Nazi Medicine, Collective Evil, and the Role of Physicians during the Holocaust A Special Lecture by Dr. Sal Mangione

The Legacy Good Samaritan Foundation in partnership with the Institute for Judaic Studies, the Oregon Jewish Museum and the Oregon Holocaust Resource Center invite you to  invite you to this special lecture on Tuesday, August 27, 2013 at 7pm


Legacy Good Samaritan Medical Center
Auditorium, Building 2
1040 NW 22 nd Ave
Portland, Oregon 97210

Free and open to the public
Almost seventy years after the liberation of Auschwitz the horror of the Shoah remains as haunting to mankind as ever, as indicated by countless books, documentaries, and monographs dedicated to the subject. German doctors were the most heavily nazified profession in the Third Reich, with every second male physician becoming a party member between 1933 and 1945. In fact, many physicians were perpetrators, who not only provided “scientific” legitimization and manpower to domestic campaigns of sterilization and euthanasia, but who themselves participated in pseudo-scientific experiments on concentration camp prisoners. Ultimately these crimes led to the Nuremberg’s “Doctors’ Trial” of 1947, with six physicians receiving prison sentences ranging from 10 years to life, and seven being instead condemned to death.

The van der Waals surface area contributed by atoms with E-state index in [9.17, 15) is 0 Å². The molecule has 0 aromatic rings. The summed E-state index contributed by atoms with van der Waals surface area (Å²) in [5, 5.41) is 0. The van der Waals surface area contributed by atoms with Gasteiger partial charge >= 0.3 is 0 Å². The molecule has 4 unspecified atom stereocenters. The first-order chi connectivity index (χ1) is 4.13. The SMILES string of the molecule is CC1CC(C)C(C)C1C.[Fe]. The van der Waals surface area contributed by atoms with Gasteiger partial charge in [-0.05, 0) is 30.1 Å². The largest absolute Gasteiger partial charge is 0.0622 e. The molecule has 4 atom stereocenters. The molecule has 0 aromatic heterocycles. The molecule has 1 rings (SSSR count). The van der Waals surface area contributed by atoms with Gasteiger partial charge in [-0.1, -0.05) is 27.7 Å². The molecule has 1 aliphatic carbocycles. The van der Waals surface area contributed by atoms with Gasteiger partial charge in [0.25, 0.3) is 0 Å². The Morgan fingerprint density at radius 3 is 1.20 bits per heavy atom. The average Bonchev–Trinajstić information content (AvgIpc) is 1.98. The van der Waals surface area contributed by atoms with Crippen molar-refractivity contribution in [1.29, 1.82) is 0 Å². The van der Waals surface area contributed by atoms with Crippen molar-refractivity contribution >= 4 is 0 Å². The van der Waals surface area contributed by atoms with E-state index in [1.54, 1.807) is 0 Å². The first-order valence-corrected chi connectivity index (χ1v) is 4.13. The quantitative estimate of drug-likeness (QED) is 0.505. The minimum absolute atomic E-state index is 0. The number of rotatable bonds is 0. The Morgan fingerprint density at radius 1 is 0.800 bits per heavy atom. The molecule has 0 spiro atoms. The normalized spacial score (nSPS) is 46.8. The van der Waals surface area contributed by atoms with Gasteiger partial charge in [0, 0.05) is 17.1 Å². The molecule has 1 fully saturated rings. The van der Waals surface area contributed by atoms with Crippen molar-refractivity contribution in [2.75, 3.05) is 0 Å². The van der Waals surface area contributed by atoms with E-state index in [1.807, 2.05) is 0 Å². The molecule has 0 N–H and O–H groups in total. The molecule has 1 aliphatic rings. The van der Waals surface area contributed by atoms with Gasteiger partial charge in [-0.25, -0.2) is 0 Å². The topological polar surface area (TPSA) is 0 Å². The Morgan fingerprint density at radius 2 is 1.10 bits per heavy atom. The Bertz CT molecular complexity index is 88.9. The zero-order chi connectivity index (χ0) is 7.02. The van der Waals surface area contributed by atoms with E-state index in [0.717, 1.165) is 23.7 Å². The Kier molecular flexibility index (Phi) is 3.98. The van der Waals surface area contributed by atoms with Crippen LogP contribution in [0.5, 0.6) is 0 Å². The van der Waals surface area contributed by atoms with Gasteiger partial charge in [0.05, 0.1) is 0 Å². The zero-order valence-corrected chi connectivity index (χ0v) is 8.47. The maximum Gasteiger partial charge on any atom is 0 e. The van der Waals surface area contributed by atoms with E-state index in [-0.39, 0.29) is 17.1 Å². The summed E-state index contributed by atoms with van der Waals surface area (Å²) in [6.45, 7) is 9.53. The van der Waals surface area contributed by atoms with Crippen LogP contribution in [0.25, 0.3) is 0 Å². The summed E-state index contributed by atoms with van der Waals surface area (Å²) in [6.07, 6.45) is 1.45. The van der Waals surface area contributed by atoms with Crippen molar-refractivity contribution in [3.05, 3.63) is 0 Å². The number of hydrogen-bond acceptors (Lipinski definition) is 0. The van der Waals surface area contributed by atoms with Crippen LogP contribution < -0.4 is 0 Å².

Ironically, while American judges were sending German physicians to the gallows for experimenting on Poles, Russians and Jews, American physicians from the Department of Public Health were doing exactly the same on fellow-Americans (the Tuskegee experiment) plus close to 3,000 Guatemalan citizens (something that surfaced only recently). This presentation will explore not only the problem of collective evil and its “banality” (i.e. what makes “normal” individuals — with mortgages, wives and pets — wake up one morning and decide to slaughter the grandmother next door), but also why
physicians often became perpetrators.

Dr. Sal Mangione is a clinician-educator with a long interest in Physical Diagnosis, Medical History and community service. After obtaining his MD summa cum laude from the Catholic University of Rome, Dr. Mangione trained in Internal Medicine and Pulmonary and Critical Care Medicine at the Medical College of Pennsylvania, before eventually moving to Jefferson Medical College where he is currently Associate Professor of Medicine, Associate Program Director for the Internal Medicine Residency, Director of the second year Physical Diagnosis Course, and coordinator for the History of Medicine lecture series and the Jefferson Medical Cineforum.

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